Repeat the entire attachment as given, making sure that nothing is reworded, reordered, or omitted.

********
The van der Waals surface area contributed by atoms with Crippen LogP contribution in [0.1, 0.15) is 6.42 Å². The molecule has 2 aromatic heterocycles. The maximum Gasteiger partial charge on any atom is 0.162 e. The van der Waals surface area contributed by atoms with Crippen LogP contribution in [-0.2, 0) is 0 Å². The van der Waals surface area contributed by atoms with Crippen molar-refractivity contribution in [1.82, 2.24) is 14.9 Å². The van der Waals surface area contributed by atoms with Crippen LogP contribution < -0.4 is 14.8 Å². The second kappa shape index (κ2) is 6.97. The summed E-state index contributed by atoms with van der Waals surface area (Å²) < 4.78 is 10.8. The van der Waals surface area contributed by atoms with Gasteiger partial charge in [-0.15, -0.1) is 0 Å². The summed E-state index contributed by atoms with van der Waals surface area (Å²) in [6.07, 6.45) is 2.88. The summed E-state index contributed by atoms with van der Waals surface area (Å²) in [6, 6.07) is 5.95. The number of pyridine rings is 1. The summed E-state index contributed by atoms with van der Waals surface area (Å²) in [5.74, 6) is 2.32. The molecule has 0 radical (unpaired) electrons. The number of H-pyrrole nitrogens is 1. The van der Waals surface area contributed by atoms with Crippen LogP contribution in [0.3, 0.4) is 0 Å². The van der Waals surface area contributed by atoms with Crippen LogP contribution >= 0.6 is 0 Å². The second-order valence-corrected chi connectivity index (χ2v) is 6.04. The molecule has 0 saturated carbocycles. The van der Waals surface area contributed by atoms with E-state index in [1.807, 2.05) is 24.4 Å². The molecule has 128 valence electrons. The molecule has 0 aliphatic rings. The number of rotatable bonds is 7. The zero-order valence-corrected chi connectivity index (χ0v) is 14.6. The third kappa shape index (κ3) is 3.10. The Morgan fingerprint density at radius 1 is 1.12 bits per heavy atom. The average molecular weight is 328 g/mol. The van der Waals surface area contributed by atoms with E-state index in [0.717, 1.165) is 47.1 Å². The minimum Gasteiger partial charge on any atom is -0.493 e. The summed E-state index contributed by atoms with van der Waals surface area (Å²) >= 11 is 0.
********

The van der Waals surface area contributed by atoms with Crippen LogP contribution in [0.1, 0.15) is 6.42 Å². The molecule has 2 aromatic heterocycles. The maximum Gasteiger partial charge on any atom is 0.162 e. The van der Waals surface area contributed by atoms with Crippen LogP contribution in [-0.2, 0) is 0 Å². The van der Waals surface area contributed by atoms with Crippen molar-refractivity contribution in [1.82, 2.24) is 14.9 Å². The van der Waals surface area contributed by atoms with Crippen LogP contribution < -0.4 is 14.8 Å². The second kappa shape index (κ2) is 6.97. The summed E-state index contributed by atoms with van der Waals surface area (Å²) < 4.78 is 10.8. The van der Waals surface area contributed by atoms with Gasteiger partial charge in [-0.15, -0.1) is 0 Å². The summed E-state index contributed by atoms with van der Waals surface area (Å²) in [6.07, 6.45) is 2.88. The summed E-state index contributed by atoms with van der Waals surface area (Å²) in [6, 6.07) is 5.95. The number of pyridine rings is 1. The summed E-state index contributed by atoms with van der Waals surface area (Å²) in [5.74, 6) is 2.32. The molecule has 0 radical (unpaired) electrons. The number of H-pyrrole nitrogens is 1. The van der Waals surface area contributed by atoms with Crippen LogP contribution in [0.3, 0.4) is 0 Å². The van der Waals surface area contributed by atoms with Crippen LogP contribution >= 0.6 is 0 Å². The second-order valence-corrected chi connectivity index (χ2v) is 6.04. The molecule has 0 saturated carbocycles. The van der Waals surface area contributed by atoms with E-state index in [1.807, 2.05) is 24.4 Å². The molecule has 128 valence electrons. The molecule has 0 aliphatic rings. The number of rotatable bonds is 7. The zero-order valence-corrected chi connectivity index (χ0v) is 14.6. The third kappa shape index (κ3) is 3.10. The Morgan fingerprint density at radius 1 is 1.12 bits per heavy atom. The average molecular weight is 328 g/mol. The van der Waals surface area contributed by atoms with E-state index in [0.717, 1.165) is 47.1 Å². The minimum Gasteiger partial charge on any atom is -0.493 e. The summed E-state index contributed by atoms with van der Waals surface area (Å²) >= 11 is 0.